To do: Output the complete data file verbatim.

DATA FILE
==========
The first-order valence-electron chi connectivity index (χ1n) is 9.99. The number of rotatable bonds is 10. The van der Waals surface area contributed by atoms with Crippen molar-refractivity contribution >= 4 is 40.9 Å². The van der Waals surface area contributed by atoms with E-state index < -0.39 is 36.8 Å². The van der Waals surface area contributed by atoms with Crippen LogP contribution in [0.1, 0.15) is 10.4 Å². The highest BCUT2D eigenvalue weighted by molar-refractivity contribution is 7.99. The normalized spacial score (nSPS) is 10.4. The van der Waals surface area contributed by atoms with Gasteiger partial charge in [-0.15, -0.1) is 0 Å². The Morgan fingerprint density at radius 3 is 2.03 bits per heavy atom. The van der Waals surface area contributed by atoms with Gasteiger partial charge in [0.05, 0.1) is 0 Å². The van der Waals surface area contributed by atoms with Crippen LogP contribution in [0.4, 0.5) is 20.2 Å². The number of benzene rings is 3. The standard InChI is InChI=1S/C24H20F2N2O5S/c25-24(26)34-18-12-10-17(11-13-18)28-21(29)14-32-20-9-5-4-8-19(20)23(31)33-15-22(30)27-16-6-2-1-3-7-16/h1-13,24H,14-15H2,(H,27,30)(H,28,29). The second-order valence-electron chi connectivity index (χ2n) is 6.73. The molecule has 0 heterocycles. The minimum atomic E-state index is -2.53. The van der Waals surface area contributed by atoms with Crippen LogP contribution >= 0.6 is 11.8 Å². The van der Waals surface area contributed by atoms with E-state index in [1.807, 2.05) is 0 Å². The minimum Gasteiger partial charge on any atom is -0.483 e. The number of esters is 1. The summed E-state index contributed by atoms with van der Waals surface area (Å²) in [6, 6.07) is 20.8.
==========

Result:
The first-order valence-electron chi connectivity index (χ1n) is 9.99. The number of rotatable bonds is 10. The van der Waals surface area contributed by atoms with Crippen molar-refractivity contribution >= 4 is 40.9 Å². The van der Waals surface area contributed by atoms with E-state index < -0.39 is 36.8 Å². The van der Waals surface area contributed by atoms with Crippen LogP contribution in [0.1, 0.15) is 10.4 Å². The highest BCUT2D eigenvalue weighted by molar-refractivity contribution is 7.99. The normalized spacial score (nSPS) is 10.4. The van der Waals surface area contributed by atoms with Gasteiger partial charge in [-0.15, -0.1) is 0 Å². The Morgan fingerprint density at radius 3 is 2.03 bits per heavy atom. The van der Waals surface area contributed by atoms with Gasteiger partial charge in [0.05, 0.1) is 0 Å². The van der Waals surface area contributed by atoms with Crippen LogP contribution in [0.4, 0.5) is 20.2 Å². The number of benzene rings is 3. The standard InChI is InChI=1S/C24H20F2N2O5S/c25-24(26)34-18-12-10-17(11-13-18)28-21(29)14-32-20-9-5-4-8-19(20)23(31)33-15-22(30)27-16-6-2-1-3-7-16/h1-13,24H,14-15H2,(H,27,30)(H,28,29). The second-order valence-electron chi connectivity index (χ2n) is 6.73. The molecule has 0 heterocycles. The minimum atomic E-state index is -2.53. The van der Waals surface area contributed by atoms with Crippen LogP contribution >= 0.6 is 11.8 Å². The van der Waals surface area contributed by atoms with E-state index in [1.807, 2.05) is 0 Å². The minimum Gasteiger partial charge on any atom is -0.483 e. The number of esters is 1. The summed E-state index contributed by atoms with van der Waals surface area (Å²) in [6, 6.07) is 20.8.